What’s a sackable offence on radio?


What’s a sackable offence on RadioLive?

Gross misogyny by Willie Jackson and John Tamihere doesn’t seem to have been.

Will losing advertising revenue change that?

Willie Jackson and John Tamihere have been criticised over the way they interviewed an 18-year-old girl who said she was friends of one of the gang’s victims on Tuesday.

They were forced to apologise yesterday but that wasn’t enough for some, and today’s show saw a guest panelist storm out after a heated on air row.

Now it has emerged that a number of advertisers have withdrawn their support of the show and RadioLive while the pair remains on air.

ANZ, Yellow and Freeview have confirmed they are cancelling their ads on the show, and AA Insurance has indicated the same.

It came after blogger Giovanni Tiso contacted around 30 companies which advertised on the Willie and JT Show yesterday, asking them if they would reconsider their support of the programme. . .

The station also lost a guest:

Matthew Hooton walked out of the RadioLive interview today after becoming embroiled in an argument with one of the show’s hosts and being told to “shut your mouth”.

The writer was a guest on Jackson and Tamihere’s RadioLive show discussing the Roast Busters and the fall-out from the scandal, but it quickly descended into an argument when Mr Hooton confronted them about their attitude towards a young woman they interviewed on Tuesday.

The row culminated in Mr Hooton being told to “shut your mouth” or leave the studio. He walked out to shouts of “get out, get out of our studio”.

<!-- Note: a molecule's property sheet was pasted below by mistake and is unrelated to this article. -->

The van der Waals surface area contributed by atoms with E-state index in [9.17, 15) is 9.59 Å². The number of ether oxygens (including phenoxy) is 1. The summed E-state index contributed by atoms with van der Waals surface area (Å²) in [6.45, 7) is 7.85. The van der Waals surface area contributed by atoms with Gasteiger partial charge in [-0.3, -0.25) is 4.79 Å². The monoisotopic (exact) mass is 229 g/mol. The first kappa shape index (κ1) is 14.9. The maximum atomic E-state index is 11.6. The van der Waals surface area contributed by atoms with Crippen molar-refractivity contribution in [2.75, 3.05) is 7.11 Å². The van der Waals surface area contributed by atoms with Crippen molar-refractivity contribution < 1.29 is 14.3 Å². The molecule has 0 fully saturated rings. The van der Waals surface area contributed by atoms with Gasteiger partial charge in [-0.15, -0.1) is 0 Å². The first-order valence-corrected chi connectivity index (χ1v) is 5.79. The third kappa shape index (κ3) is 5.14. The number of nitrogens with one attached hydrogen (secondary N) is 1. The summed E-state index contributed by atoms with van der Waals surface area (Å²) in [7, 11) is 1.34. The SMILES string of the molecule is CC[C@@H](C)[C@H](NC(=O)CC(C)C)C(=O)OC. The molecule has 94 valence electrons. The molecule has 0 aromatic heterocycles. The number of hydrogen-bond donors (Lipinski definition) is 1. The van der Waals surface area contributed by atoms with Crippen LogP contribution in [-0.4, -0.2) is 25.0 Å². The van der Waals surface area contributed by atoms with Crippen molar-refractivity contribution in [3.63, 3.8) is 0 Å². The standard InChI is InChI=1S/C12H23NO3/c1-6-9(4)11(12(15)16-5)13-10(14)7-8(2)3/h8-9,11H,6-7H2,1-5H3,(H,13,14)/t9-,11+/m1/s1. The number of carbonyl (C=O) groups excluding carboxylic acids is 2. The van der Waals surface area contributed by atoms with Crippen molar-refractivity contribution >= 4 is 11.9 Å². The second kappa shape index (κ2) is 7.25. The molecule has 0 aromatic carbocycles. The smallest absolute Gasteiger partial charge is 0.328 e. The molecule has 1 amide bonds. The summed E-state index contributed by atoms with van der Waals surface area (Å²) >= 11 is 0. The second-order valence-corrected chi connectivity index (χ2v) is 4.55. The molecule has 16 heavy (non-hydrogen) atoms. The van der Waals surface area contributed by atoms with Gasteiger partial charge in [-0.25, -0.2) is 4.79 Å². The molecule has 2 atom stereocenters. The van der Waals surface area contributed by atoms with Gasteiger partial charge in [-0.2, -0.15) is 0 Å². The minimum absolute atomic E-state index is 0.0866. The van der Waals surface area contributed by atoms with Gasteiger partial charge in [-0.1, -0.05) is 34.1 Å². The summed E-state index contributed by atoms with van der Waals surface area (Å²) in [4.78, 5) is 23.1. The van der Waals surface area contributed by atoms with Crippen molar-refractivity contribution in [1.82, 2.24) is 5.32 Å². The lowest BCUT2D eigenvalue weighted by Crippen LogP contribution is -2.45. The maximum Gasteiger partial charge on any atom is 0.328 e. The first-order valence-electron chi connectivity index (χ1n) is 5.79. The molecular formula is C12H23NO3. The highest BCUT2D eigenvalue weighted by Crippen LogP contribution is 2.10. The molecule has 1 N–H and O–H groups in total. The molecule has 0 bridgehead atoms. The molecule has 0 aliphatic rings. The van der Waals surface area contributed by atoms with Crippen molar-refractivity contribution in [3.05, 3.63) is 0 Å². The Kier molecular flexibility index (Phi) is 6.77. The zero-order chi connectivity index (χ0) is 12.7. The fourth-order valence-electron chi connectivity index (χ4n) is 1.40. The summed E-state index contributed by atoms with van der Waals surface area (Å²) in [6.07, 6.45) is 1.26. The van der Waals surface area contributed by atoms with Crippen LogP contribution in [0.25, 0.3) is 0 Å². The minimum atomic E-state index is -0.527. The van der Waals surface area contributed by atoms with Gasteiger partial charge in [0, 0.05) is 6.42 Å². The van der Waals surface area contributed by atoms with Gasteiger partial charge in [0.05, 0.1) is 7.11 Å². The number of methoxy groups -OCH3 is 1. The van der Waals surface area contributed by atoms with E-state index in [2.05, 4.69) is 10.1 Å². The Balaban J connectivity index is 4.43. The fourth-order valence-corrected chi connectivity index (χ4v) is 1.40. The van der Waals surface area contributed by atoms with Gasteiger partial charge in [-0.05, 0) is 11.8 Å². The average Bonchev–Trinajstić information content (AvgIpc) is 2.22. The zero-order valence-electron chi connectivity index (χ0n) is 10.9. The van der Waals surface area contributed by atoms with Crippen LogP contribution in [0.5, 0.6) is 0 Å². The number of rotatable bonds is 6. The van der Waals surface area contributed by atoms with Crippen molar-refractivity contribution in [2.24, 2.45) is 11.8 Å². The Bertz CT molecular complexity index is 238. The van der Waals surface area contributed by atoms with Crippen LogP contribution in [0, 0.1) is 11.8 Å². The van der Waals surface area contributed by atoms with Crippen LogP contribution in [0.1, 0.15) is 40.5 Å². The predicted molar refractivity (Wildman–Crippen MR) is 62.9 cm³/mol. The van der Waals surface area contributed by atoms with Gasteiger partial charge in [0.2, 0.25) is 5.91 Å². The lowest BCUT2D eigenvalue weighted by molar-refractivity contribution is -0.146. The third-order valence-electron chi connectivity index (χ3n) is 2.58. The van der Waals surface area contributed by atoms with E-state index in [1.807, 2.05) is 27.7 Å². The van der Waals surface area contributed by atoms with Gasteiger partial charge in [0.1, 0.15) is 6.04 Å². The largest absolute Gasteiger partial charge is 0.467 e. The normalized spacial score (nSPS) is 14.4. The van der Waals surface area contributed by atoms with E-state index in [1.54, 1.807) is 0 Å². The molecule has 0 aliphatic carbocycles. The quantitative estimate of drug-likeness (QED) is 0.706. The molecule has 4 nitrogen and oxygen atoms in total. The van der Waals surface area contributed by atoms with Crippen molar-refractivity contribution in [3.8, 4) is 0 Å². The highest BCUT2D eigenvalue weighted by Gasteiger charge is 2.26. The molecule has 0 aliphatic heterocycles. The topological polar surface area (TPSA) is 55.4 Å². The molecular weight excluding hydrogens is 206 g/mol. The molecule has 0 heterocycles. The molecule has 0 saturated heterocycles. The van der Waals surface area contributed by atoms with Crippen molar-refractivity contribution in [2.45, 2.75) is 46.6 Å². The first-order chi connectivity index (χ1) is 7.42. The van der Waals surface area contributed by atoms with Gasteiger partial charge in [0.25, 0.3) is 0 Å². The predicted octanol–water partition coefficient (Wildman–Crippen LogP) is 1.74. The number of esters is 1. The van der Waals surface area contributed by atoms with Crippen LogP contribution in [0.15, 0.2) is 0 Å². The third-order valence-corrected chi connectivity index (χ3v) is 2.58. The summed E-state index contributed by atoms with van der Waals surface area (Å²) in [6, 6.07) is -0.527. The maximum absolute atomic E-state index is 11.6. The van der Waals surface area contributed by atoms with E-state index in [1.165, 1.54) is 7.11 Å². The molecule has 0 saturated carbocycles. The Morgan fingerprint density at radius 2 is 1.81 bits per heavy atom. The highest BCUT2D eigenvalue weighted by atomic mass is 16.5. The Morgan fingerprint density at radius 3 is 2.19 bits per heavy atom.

Listeners could hear fumbling as headphones and microphones were taken off before the station quickly cut to an ad break. . .

The attitude of the hosts in appearing to blame the victim in the interview is part of the problem and there are questions over whether some police have a similar attitude.

Police Minister Anne Tolley has taken the unprecedented step of referring the case to the Independent Police Complaints Authority:

Police Minister Anne Tolley says she has written to the Independent Police Conduct Authority, asking it to investigate the “Roast Busters” case in Auckland, particularly the questioning of a thirteen year-old girl in 2011.

“Parents of young girls need to have confidence that complaints to Police about sexual assault are investigated thoroughly and appropriately,” says Mrs Tolley.

“As Minister, I can’t delve into the details of a Police investigation – politicians cannot interfere in Police inquiries.

“But the IPCA does have the power to carry out an independent assessment of the details surrounding these events, and I believe this is the right course of action to ensure the public has confidence in the Police on this matter.

“This morning the Commissioner has again assured me that this inquiry has been thorough, and that there was a comprehensive investigation into the victim’s complaint.

“However, I have made it clear to the Commissioner that I am disappointed that the full facts have not been available to me or to him.

“I don’t expect to be told finer details of Police operations. Police must remain independent of politicians. But I do expect Police to be talking to each other.

“I would again urge any young women who have been affected to come forward and talk to Police as a first step in gathering evidence which can be used to bring people to justice.”

This referral is the right action when there are so many questions about the way the case has been handled.

Police at first said they hadn’t taken any action because there had been no formal complaints. But four girls complained to police.